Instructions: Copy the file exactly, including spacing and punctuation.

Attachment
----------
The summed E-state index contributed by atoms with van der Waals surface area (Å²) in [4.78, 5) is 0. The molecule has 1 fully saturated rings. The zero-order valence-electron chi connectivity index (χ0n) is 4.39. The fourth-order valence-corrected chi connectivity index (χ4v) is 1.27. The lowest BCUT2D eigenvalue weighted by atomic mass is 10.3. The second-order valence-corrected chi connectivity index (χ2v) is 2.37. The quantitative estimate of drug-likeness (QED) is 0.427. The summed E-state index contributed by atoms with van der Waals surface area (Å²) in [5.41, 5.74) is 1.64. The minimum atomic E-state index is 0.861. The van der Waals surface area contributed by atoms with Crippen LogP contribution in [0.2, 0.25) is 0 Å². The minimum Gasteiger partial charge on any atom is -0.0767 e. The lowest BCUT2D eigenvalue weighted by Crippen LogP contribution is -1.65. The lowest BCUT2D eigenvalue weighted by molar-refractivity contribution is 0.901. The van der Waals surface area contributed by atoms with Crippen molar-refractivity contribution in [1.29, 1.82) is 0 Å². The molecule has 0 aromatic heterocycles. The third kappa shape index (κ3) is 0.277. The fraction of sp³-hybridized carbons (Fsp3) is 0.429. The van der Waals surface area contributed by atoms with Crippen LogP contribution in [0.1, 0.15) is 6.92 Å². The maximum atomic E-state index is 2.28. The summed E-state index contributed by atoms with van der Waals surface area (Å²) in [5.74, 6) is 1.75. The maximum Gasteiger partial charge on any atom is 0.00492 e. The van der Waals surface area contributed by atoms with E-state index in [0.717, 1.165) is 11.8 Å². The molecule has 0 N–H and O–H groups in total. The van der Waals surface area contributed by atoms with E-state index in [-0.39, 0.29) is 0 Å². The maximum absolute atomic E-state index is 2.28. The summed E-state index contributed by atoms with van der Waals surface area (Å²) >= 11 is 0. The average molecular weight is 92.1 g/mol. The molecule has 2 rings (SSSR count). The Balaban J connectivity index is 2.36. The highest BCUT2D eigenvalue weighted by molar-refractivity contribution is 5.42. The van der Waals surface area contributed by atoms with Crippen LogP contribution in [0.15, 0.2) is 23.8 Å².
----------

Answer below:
The summed E-state index contributed by atoms with van der Waals surface area (Å²) in [4.78, 5) is 0. The molecule has 1 fully saturated rings. The zero-order valence-electron chi connectivity index (χ0n) is 4.39. The fourth-order valence-corrected chi connectivity index (χ4v) is 1.27. The lowest BCUT2D eigenvalue weighted by atomic mass is 10.3. The second-order valence-corrected chi connectivity index (χ2v) is 2.37. The quantitative estimate of drug-likeness (QED) is 0.427. The summed E-state index contributed by atoms with van der Waals surface area (Å²) in [5.41, 5.74) is 1.64. The minimum atomic E-state index is 0.861. The van der Waals surface area contributed by atoms with Crippen LogP contribution in [0.2, 0.25) is 0 Å². The minimum Gasteiger partial charge on any atom is -0.0767 e. The lowest BCUT2D eigenvalue weighted by Crippen LogP contribution is -1.65. The lowest BCUT2D eigenvalue weighted by molar-refractivity contribution is 0.901. The van der Waals surface area contributed by atoms with Crippen molar-refractivity contribution in [1.29, 1.82) is 0 Å². The molecule has 0 aromatic heterocycles. The third kappa shape index (κ3) is 0.277. The fraction of sp³-hybridized carbons (Fsp3) is 0.429. The van der Waals surface area contributed by atoms with Crippen LogP contribution in [0.1, 0.15) is 6.92 Å². The maximum atomic E-state index is 2.28. The summed E-state index contributed by atoms with van der Waals surface area (Å²) in [5.74, 6) is 1.75. The maximum Gasteiger partial charge on any atom is 0.00492 e. The van der Waals surface area contributed by atoms with E-state index in [0.717, 1.165) is 11.8 Å². The molecule has 0 N–H and O–H groups in total. The van der Waals surface area contributed by atoms with E-state index in [-0.39, 0.29) is 0 Å². The maximum absolute atomic E-state index is 2.28. The summed E-state index contributed by atoms with van der Waals surface area (Å²) >= 11 is 0. The average molecular weight is 92.1 g/mol. The molecule has 2 rings (SSSR count). The Balaban J connectivity index is 2.36. The highest BCUT2D eigenvalue weighted by molar-refractivity contribution is 5.42. The van der Waals surface area contributed by atoms with Crippen LogP contribution in [0.15, 0.2) is 23.8 Å².